When I was playing youth baseball in the early/mid 70s, our league had a minor league comprised of 9 and 10 year olds. Major league were the stronger 10 year olds and 11 and 12 year olds. The 9 year old pitchers threw from a portable rubber that was moved in from the standard 46 feet. Today I see all 8-12 year olds throwing from 46 feet. It is my observation that 8 and most 9 year olds are not able to throw from that distance w/out compromising their mechanics. Could the rise in youth baseball arm injuries be partially the result of making them throw at 46 feet? The reason I was given for moving the rubber back was to avoid batted balls from hitting the pitcher, which is a valid concern. I'm afraid we have traded one injury for another with the distance. Thanks!!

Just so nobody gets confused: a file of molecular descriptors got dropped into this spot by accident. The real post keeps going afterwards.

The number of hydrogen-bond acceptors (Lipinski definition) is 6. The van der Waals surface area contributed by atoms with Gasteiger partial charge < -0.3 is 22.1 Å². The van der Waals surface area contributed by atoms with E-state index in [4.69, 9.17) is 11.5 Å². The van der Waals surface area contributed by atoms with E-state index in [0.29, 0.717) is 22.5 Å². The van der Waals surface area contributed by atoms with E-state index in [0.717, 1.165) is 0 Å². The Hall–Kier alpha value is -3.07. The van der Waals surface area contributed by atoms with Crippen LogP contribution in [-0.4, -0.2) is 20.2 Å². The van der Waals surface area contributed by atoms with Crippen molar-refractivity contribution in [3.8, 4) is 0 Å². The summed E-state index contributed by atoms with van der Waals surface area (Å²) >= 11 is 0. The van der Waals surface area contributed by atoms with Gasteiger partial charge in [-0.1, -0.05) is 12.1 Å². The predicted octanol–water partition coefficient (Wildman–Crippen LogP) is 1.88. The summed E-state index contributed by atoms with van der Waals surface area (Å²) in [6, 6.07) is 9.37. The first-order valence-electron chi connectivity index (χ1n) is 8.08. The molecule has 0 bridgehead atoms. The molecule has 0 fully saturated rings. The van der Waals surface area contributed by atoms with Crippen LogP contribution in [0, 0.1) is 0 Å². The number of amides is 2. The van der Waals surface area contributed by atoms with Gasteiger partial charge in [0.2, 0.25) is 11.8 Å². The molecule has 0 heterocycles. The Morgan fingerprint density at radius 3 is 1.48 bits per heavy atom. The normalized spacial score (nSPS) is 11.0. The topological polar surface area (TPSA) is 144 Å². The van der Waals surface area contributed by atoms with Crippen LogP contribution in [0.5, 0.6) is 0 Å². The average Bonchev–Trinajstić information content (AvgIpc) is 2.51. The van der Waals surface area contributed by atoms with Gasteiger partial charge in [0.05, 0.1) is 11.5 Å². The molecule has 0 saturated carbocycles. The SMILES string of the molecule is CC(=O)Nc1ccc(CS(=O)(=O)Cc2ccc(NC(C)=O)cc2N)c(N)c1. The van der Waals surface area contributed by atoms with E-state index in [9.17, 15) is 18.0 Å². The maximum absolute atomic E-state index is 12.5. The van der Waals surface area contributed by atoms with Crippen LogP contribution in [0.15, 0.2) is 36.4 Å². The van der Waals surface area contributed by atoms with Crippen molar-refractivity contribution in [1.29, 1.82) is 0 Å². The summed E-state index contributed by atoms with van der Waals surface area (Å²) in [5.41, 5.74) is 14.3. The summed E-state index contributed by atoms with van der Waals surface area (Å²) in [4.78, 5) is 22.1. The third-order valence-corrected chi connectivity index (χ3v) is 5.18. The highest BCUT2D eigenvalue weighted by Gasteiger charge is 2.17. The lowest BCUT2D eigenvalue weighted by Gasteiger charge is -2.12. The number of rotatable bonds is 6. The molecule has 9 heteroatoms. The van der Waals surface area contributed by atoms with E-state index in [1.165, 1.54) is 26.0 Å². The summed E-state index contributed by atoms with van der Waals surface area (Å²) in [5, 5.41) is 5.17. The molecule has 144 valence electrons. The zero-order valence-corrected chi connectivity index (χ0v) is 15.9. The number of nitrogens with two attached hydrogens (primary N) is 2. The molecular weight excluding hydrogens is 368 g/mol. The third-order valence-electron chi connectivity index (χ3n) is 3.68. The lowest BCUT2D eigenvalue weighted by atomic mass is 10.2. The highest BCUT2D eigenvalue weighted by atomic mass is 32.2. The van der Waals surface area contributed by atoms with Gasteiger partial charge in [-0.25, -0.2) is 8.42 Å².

Post by Glenn Fleisig, Ph.D. on Jun 29, 2005 12:35:25 GMT -6
I asked David Osinski of the American Baseball Foundation about this, and this is what he said:
I suppose that in the 1950's Little League came up with the pitching distance of 46'. The evolution is that now the older youngsters 11-12 now pitch from at least 50 feet. The only group that now have their pitchers pitch from the 46 feet is Little League. All pitchers 9 and up might start pitching from 46 feet, they then gradually increase the distance until at 14 or 15 they reach the official distance. I have never seen any scientific information regarding mound distance. Also note that at 50 feet pitching distance the bases are placed at 70 feet distance. Thus the whole field is adjusted for the size of the players.
I also know of no scientific data comparing youth pitching mechanics at various distances. However, our study on youth pitching biomechanics concludes that pitchers should learn proper mechanics as early as possible. Therefore, I would recommend to be sure that the 8-12 years olds are pitching at a distance that they can reach home plate with reasonably good pitching mechanics.